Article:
The greatest argument for atheism is a poor argument for theism. The best way to build this poor argument is to play on the field designed by the atheist. To see these theses played out, visit this blog, which I find to be often well-reasoned within their parameters but too frequently giving in to the frustration that inevitably arises when they see people who don’t accept their premises or who aren’t as smart as they.
If you want to engage in this debate (naturalism/atheism/evolution), if your faith depends on winning it, or you want to make your children’s faith depend on winning it, then I recommend you read blogs like this. If you just read Christian apologists, your faith will not be strengthened and your children’s faith will become dependent on inadequate arguments and unsharpened knives.
Take it seriously and with genuine humility or you will enter a journey full of tears.
I point this out because I continually find Christians surprised at the number of Christian kids who go to college and lose their faith. The response is often to give them an apologetics class or, lately, a worldview class.
Two problems: one, the teacher rarely became a Christian because of an apologetic defense of the faith and two, the teacher usually, therefore, doesn’t understand apologetics very well.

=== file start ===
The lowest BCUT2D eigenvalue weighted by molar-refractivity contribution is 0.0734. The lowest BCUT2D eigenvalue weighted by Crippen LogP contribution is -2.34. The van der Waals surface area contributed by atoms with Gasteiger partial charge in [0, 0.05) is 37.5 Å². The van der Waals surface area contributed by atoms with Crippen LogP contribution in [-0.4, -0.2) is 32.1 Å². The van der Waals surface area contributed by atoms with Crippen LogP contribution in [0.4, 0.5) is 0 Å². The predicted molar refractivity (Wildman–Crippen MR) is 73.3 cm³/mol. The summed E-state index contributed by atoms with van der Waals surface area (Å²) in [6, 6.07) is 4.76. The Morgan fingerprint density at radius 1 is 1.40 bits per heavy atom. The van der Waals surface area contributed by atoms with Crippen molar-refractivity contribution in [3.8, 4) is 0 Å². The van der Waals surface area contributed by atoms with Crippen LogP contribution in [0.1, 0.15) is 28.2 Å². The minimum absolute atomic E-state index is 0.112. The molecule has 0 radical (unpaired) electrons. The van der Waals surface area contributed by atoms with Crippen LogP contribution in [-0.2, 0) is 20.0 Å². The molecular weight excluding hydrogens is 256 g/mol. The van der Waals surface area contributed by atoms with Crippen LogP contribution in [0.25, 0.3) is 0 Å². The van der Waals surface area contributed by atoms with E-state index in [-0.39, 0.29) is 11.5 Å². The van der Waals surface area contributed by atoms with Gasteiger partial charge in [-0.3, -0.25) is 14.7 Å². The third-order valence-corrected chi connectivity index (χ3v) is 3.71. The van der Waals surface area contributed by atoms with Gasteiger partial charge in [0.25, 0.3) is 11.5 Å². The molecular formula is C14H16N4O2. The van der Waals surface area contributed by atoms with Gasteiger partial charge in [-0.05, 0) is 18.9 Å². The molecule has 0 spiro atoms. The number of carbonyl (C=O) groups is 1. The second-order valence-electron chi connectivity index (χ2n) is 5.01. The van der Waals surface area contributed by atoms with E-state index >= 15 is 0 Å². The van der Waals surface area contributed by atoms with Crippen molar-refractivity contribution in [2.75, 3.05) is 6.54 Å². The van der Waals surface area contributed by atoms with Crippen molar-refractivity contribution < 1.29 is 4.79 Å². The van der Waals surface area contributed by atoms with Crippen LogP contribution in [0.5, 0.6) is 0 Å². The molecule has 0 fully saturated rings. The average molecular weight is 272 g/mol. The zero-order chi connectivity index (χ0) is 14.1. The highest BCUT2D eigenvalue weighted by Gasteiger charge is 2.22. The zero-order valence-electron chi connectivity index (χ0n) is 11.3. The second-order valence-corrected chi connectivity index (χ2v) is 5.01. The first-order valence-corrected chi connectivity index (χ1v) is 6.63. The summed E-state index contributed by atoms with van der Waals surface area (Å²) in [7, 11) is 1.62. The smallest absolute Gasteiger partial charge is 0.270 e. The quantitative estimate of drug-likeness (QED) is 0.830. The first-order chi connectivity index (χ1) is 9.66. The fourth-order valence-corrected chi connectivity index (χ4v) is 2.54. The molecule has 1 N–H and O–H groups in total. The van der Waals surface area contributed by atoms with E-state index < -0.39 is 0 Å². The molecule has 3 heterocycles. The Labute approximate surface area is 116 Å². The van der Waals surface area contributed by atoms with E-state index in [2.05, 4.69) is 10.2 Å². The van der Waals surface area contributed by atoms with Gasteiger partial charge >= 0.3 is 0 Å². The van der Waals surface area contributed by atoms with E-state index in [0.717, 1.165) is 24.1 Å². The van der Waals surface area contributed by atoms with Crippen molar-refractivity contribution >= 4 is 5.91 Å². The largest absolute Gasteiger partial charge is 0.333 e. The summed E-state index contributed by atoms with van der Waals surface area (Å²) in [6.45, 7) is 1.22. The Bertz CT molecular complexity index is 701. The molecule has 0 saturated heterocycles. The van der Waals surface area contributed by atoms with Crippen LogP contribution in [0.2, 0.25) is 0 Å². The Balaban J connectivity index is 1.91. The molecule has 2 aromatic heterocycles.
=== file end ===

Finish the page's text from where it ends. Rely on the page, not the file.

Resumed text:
I mean no insult by those comments. I take the issue too seriously for that.
My concern is that if the student sits through apologetics classes under teachers who aren’t all that serious about apologetics (which can be a frightening experience for people not otherwise inclined to it – or even for those so inclined), when they get to college they will have been more poorly equipped than had they never had such a class.
This holds particularly true at those schools who are driven by standardization and certification, two forces that do not arise from within the Christian “worldview” and therefore, by their very presence, risk undercutting every apologetic a school has to offer.
It would be more effective to build a school on a genuinely Christ-centered curriculum in a meaningful way (i.e. actually figuring out the relationships among the subjects and to Christ).
Atheism often results from the failure to cultivate the spiritual faculties of perception. To argue on their playing field without cultivating those faculties is to ask a blind man to describe light to one without eyes.
We value perception to little.